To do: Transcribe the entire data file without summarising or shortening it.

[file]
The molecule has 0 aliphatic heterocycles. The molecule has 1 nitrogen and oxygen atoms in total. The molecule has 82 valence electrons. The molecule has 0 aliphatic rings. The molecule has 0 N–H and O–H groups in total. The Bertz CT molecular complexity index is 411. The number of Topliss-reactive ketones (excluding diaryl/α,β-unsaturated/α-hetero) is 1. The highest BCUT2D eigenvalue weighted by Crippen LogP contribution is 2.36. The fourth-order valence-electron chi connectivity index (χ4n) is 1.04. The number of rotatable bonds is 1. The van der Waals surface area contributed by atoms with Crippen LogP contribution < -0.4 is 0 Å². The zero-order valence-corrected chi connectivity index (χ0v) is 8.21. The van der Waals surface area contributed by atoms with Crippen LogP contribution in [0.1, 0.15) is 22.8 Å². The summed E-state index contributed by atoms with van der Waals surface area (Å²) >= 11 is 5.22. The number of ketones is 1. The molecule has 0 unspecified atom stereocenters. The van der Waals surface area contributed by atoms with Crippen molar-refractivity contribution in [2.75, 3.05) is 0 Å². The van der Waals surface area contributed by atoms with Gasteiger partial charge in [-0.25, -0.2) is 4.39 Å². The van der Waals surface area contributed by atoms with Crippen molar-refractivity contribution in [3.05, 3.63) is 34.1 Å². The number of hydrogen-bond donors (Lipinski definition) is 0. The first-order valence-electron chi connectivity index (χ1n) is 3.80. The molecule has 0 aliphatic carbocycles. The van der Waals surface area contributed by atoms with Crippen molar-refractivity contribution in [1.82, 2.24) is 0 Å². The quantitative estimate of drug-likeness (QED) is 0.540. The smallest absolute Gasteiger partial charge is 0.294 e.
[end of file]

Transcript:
The molecule has 0 aliphatic heterocycles. The molecule has 1 nitrogen and oxygen atoms in total. The molecule has 82 valence electrons. The molecule has 0 aliphatic rings. The molecule has 0 N–H and O–H groups in total. The Bertz CT molecular complexity index is 411. The number of Topliss-reactive ketones (excluding diaryl/α,β-unsaturated/α-hetero) is 1. The highest BCUT2D eigenvalue weighted by Crippen LogP contribution is 2.36. The fourth-order valence-electron chi connectivity index (χ4n) is 1.04. The number of rotatable bonds is 1. The van der Waals surface area contributed by atoms with Crippen LogP contribution < -0.4 is 0 Å². The zero-order valence-corrected chi connectivity index (χ0v) is 8.21. The van der Waals surface area contributed by atoms with Crippen LogP contribution in [0.1, 0.15) is 22.8 Å². The summed E-state index contributed by atoms with van der Waals surface area (Å²) >= 11 is 5.22. The number of ketones is 1. The molecule has 0 unspecified atom stereocenters. The van der Waals surface area contributed by atoms with Crippen molar-refractivity contribution in [2.75, 3.05) is 0 Å². The van der Waals surface area contributed by atoms with Gasteiger partial charge in [-0.25, -0.2) is 4.39 Å². The van der Waals surface area contributed by atoms with Crippen molar-refractivity contribution in [3.05, 3.63) is 34.1 Å². The number of hydrogen-bond donors (Lipinski definition) is 0. The first-order valence-electron chi connectivity index (χ1n) is 3.80. The molecule has 0 aliphatic carbocycles. The van der Waals surface area contributed by atoms with Crippen molar-refractivity contribution in [1.82, 2.24) is 0 Å². The quantitative estimate of drug-likeness (QED) is 0.540. The smallest absolute Gasteiger partial charge is 0.294 e.